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ContinuousWave: Small Boat Electrical
Vessel Traffic Control Radio
|Author||Topic: Vessel Traffic Control Radio|
posted 04-10-2013 04:17 PM ET (US)
Commercial vessel traffic transiting the Detroit River and Lake Saint Clair between Lake Huron and Lake Erie is subject to coordination by vessel traffic control. A Canadian Vessel Traffic Station in Sarnia operates on VHF Channel 12 for the segment of the passage from Lake St. Clair down bound to the Detroit River Light in Lake Erie.
Commercial vessels are required to call in at certain points along the way. The mandatory call-in points are:
--the Detroit River Light, at the lower end of the river in Lake Erie
--Grassy Island, a demarcation point where the river broadens to a wide and deep channel
--Belle Isle, near the upper end of the Detroit River, where it flows into Lake St. Clair, and
--St. Clair Light (known as the Crib Light), about mid-way across the lake.
Upstream of the St. Clair Light the traffic coordination channel changes to VHF Channel 11, and continues to Port Huron and Sarnia.
Here is a recording of a typical radio exchange. An up-bound vessel, the JAMES R. BARKER, calls in to report their arrival at Grassy Island, and gives their estimated time to reach the St. Clair light.
Sarnia Traffic radio acknowledges their call-in, and then gives the vessel a list of segments in the river where docked vessels have requested that passing traffic slow down or "check down". The segments are identified by the names of the firms that run the docks. Sarnia Traffic also gives the up-bound vessel a list of down-bound vessels it may encounter.
Here is a recording of the radio traffic:
posted 04-10-2013 04:23 PM ET (US)
The "crib light" is called that because it was originally built up from the lake bottom on a large crib made from timbers and filled with large stones. It is now a modern light with a cement-filled caisson-type base, but all the lake captains still call it "the crib light."
I think the phrase "check down" comes from the old days of steam, when a steam engine pressure was limited by a check valve or something like that. To run under check was to reduce steam pressure or slow down. Captains still ask other captains to "check down" when passing if they want them to slow down and reduce the wake being created.
posted 04-10-2013 09:03 PM ET (US)
In the U.S. Costal Pilot No. 6
there is a notation on the section for the Detroit River under the heading Navigation Regulations that directs mariners to 33 CFR 162.130 for information on traffic regulations. It is there that the frequency scheme is set out, along with the reporting points, See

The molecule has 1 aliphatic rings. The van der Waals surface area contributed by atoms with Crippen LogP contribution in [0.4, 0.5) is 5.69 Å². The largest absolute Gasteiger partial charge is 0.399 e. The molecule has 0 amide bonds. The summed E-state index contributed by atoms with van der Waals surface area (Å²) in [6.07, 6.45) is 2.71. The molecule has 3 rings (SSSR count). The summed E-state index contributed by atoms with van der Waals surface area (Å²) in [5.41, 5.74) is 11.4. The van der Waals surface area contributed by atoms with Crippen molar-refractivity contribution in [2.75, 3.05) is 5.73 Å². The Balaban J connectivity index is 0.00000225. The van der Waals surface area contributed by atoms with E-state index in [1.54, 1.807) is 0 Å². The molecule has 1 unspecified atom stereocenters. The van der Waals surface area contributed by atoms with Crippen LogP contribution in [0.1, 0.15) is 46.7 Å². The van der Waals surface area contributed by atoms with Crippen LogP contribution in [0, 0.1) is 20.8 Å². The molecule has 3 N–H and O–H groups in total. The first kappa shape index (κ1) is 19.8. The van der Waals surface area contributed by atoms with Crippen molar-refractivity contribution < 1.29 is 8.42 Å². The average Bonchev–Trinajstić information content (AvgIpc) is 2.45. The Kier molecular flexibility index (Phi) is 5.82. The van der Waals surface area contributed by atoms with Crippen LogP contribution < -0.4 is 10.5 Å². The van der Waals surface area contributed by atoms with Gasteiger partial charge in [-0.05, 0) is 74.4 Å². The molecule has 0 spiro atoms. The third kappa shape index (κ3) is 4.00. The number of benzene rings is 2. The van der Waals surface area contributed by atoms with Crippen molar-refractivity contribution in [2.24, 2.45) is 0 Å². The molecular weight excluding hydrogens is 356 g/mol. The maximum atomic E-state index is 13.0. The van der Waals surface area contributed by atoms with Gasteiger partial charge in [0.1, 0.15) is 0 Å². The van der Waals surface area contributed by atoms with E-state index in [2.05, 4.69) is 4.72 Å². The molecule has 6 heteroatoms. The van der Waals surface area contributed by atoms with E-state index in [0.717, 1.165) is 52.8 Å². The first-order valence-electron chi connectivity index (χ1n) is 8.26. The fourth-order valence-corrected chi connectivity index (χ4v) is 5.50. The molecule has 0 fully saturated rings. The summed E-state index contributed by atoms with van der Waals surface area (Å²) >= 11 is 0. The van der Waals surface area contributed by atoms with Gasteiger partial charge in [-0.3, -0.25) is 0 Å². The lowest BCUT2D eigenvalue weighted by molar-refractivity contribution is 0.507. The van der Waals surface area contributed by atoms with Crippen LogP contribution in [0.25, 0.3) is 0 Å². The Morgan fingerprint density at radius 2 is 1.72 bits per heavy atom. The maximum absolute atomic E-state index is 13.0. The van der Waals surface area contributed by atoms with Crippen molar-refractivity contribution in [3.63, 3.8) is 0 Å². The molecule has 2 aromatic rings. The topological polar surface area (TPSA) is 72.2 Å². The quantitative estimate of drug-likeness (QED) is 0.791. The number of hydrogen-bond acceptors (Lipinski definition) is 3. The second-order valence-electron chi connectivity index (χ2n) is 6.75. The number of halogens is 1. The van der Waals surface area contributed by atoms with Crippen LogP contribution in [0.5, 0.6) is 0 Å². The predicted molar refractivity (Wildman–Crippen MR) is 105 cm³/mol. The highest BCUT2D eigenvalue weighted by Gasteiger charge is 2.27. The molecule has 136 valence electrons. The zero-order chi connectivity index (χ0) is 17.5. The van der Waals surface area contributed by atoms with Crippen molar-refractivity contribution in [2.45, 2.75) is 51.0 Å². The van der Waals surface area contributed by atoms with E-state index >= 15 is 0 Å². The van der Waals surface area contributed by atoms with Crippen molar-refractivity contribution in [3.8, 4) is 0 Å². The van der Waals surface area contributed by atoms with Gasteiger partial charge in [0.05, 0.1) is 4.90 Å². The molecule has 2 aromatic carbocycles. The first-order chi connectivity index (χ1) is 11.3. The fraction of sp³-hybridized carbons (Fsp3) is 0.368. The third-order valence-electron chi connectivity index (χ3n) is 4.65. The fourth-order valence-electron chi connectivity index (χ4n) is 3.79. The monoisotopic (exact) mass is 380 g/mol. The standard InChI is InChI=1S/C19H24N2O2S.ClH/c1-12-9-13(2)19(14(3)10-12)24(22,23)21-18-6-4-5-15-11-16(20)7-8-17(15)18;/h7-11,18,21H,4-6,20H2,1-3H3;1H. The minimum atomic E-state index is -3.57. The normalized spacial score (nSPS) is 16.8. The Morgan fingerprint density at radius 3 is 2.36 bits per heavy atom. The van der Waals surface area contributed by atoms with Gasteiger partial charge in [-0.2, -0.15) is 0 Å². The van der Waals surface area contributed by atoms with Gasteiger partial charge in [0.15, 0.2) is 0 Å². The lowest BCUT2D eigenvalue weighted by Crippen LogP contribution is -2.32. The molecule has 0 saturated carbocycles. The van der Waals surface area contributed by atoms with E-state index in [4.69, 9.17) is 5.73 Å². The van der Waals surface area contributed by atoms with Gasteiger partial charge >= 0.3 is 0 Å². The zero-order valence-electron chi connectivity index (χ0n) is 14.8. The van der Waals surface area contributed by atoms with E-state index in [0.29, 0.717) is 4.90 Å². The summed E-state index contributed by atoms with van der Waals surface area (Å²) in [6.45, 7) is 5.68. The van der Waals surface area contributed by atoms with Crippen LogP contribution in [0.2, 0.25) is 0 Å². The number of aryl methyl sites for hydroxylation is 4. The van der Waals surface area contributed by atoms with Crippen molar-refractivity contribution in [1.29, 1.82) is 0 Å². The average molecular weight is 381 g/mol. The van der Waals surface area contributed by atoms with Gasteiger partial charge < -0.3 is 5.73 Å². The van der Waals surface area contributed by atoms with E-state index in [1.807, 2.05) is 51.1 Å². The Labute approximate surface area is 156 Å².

posted 04-10-2013 09:59 PM ET (US)
As a sidebar, it seems that requests from moored ships that passing ships "check down" have become very common now, and it may be in part due to the tragic events of the BUFFALO passing the JUPITER in the Saginaw River in 1990. For some interesting reading see
posted 04-11-2013 09:26 AM ET (US)
Vessels transiting between Lake Huron and Lake Erie often ask Sarnia Traffic for information on the water level in the lower Detroit River, particularly the water level at the gauge in Gibraltar. NOAA has a water level gauge there. I don't know how Sarnia Traffic gets the data. Here is the NOAA website with the water level gauge data:
Although the water level on the above page is tracked in meters, the information Sarnia Traffic gives out is always in units of inches above low-water datum. Perhaps they take the data from this source:
In the table (linked above) the water level in decimal inches above LWD is given every six minutes. The latest data is at the bottom of the table. As I am writing this, the water level is
04/11/2013 09:12:00 EDT -99.99 26.81
That is 26.81 inches above low-water datum. Many of these loaded ships are sailing close to the bottom and the real-time water level is of interest to them. I have observed some down-bound ships go to anchor before transiting the Lower Detroit River if the water level reading at Gibraltar is too low for their master's liking.
For more water gauge stations, see
posted 04-11-2013 01:12 PM ET (US)
I use this site: glakesonline.nos.noaa.gov/monitor.html.
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